In each knee joint, you have two C-shaped pads called menisci (singular = meniscus) that sit between the ends of the femur (thigh bone) and tibia (shin bone), one on the inside of the knee joint and one on the outside (illustrated below).
Your menisci have a vital role in helping you absorb the shock that goes through your knee during movement and activity. They help distribute the load safely through the joint, help stabilise the knee, and protect the other knee structures like the articular cartilage. This means they’re exposed to large forces – which, if too great, can result in a meniscal tear.
Picture: Bird’s eye view, looking down at the top of your shin bone
Most often, meniscus injuries occur when the foot and leg are firmly planted on the ground, and the upper body and knee twist, forcefully tearing the meniscus. This is most common in children and young adults, often occurring during sports that have twisting or pivoting movements, rapid changes in direction and repetitive bending and straightening of the knee, like in basketball or netball.
In older adults, meniscal injuries are often gradual and a result of a longstanding degenerative process, as opposed to a defined event that tears the meniscus.
Other knee injuries can also subsequently tear the meniscus. The NZ Orthopaedic Association reported that when completing ACL reconstructions (a ligament found within the knee joint), approximately one third of people also had significant meniscal tears that also required treatment.
If your tear occurs suddenly during exercise, you’ll likely feed a sudden sharp pain and a potential ‘popping sound’, followed by swelling, with your pain feeling worse when the knee is bent and straightened, or when you put weight on it. In the hours after the tear, you may start to feel stiffness and instability in the joint.
If you’re an older adult and your injury has been progressing and degenerating for some time, then you may start with just a slight discomfort, dull ache, or niggle. This discomfort may come and go, but eventually will worsen and linger for longer, gradually causing knee instability and pain or discomfort when walking.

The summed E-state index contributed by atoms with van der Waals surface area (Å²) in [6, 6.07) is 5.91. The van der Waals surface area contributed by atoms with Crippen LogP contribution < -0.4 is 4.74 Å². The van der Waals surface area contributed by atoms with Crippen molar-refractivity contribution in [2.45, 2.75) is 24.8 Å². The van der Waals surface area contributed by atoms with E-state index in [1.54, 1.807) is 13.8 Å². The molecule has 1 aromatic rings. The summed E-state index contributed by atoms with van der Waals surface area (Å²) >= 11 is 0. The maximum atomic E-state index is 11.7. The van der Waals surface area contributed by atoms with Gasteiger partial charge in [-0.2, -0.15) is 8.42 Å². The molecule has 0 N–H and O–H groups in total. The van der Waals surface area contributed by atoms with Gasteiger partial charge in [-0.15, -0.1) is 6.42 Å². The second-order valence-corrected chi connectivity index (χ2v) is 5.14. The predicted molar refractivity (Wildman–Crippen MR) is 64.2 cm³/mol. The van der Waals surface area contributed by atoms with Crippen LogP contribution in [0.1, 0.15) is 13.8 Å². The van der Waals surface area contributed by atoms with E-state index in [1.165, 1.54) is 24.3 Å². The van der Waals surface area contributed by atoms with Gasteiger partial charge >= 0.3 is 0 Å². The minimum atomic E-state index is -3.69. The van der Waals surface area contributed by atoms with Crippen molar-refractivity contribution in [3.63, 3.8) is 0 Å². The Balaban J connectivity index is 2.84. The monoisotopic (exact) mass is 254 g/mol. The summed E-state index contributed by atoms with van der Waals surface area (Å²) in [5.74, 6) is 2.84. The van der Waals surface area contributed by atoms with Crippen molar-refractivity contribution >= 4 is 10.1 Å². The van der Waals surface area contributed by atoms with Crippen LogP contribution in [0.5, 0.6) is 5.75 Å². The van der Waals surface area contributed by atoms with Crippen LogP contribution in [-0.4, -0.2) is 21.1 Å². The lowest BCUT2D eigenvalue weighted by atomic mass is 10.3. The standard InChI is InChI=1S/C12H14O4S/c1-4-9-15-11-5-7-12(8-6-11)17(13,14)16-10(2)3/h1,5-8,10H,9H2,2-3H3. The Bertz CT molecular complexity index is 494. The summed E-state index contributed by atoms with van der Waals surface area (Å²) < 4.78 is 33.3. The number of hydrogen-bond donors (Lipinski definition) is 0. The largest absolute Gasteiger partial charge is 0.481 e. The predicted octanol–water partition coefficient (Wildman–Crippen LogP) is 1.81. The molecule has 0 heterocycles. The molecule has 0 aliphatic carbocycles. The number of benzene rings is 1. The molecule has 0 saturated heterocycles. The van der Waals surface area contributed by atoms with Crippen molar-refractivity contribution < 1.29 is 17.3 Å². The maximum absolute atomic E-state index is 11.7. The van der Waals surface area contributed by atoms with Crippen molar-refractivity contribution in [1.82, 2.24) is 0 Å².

If you suspect you have torn your meniscus, it’s important to have it diagnosed professionally and immediately to confirm the diagnosis while ruling out other causes of knee pain like ligament tears, tendon strains and more. This is something that we can help with at Masterton Foot Clinic.
It’s essential to have suspected meniscus tears professionally assessed, diagnosed and treated. There are many structures with the knee and around the knee that can cause knee pain, and depending on the cause, can require very different treatment. Having the wrong diagnosis may see you spending time and money treating knee pain without success, and your injury may worsen in the meantime.
The first step is to see your podiatrist. We can help rule out other causes of knee pain, refer you for imaging to confirm your diagnosis, and start you on a treatment plan with the goals of both relieving your pain and discomfort, and allowing the knee to heal and repair.
At Masterton Foot Clinic, we treat every person and every case of knee pain uniquely. Your treatment will vary based on how severe your tear is, where the tear is, how it has torn, and the blood supply in the area of the tear. While small tears can respond brilliantly in an area with good vascularisation (blood supply), larger tears in areas with poor blood flow may need additional measures and care. This will be determined by your ultrasound or MRI imaging and we’ll make the best treatment plan for you from there.
You can help manage your pain at home by using ice, anti-inflammatories and keeping your knee elevated to help reduce the swelling. Rest your knee as much as possible before you can make it in to see your podiatrist and get your treatment plan.